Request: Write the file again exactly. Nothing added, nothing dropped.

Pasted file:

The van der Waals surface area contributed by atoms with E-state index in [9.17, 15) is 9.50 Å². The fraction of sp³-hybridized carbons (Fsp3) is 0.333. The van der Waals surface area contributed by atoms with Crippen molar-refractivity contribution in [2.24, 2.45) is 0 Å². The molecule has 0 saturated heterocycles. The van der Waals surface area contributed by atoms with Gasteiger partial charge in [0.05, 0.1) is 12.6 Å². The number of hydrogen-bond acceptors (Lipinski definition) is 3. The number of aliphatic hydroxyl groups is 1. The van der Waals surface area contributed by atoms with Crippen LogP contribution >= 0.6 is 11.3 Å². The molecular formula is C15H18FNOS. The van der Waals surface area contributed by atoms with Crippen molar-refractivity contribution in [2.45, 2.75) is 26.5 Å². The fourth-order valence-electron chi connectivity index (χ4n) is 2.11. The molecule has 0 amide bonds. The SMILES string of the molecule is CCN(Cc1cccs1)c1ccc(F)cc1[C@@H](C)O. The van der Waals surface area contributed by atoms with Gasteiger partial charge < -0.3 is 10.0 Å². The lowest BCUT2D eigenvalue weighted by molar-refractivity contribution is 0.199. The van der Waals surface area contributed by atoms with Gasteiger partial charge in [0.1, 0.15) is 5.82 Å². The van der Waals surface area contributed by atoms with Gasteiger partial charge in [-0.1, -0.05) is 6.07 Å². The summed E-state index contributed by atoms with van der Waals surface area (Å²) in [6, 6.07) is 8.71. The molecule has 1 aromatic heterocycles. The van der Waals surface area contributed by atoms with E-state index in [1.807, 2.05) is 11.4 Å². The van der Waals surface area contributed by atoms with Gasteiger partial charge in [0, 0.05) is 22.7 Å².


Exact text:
The van der Waals surface area contributed by atoms with E-state index in [9.17, 15) is 9.50 Å². The fraction of sp³-hybridized carbons (Fsp3) is 0.333. The van der Waals surface area contributed by atoms with Crippen molar-refractivity contribution in [2.24, 2.45) is 0 Å². The molecule has 0 saturated heterocycles. The van der Waals surface area contributed by atoms with Gasteiger partial charge in [0.05, 0.1) is 12.6 Å². The number of hydrogen-bond acceptors (Lipinski definition) is 3. The number of aliphatic hydroxyl groups is 1. The van der Waals surface area contributed by atoms with Crippen LogP contribution >= 0.6 is 11.3 Å². The molecular formula is C15H18FNOS. The van der Waals surface area contributed by atoms with Crippen molar-refractivity contribution in [2.45, 2.75) is 26.5 Å². The fourth-order valence-electron chi connectivity index (χ4n) is 2.11. The molecule has 0 amide bonds. The SMILES string of the molecule is CCN(Cc1cccs1)c1ccc(F)cc1[C@@H](C)O. The van der Waals surface area contributed by atoms with Gasteiger partial charge < -0.3 is 10.0 Å². The lowest BCUT2D eigenvalue weighted by molar-refractivity contribution is 0.199. The van der Waals surface area contributed by atoms with Gasteiger partial charge in [0.1, 0.15) is 5.82 Å². The van der Waals surface area contributed by atoms with Gasteiger partial charge in [-0.1, -0.05) is 6.07 Å². The summed E-state index contributed by atoms with van der Waals surface area (Å²) in [6, 6.07) is 8.71. The molecule has 1 aromatic heterocycles. The van der Waals surface area contributed by atoms with E-state index in [1.807, 2.05) is 11.4 Å². The van der Waals surface area contributed by atoms with Gasteiger partial charge in [0, 0.05) is 22.7 Å².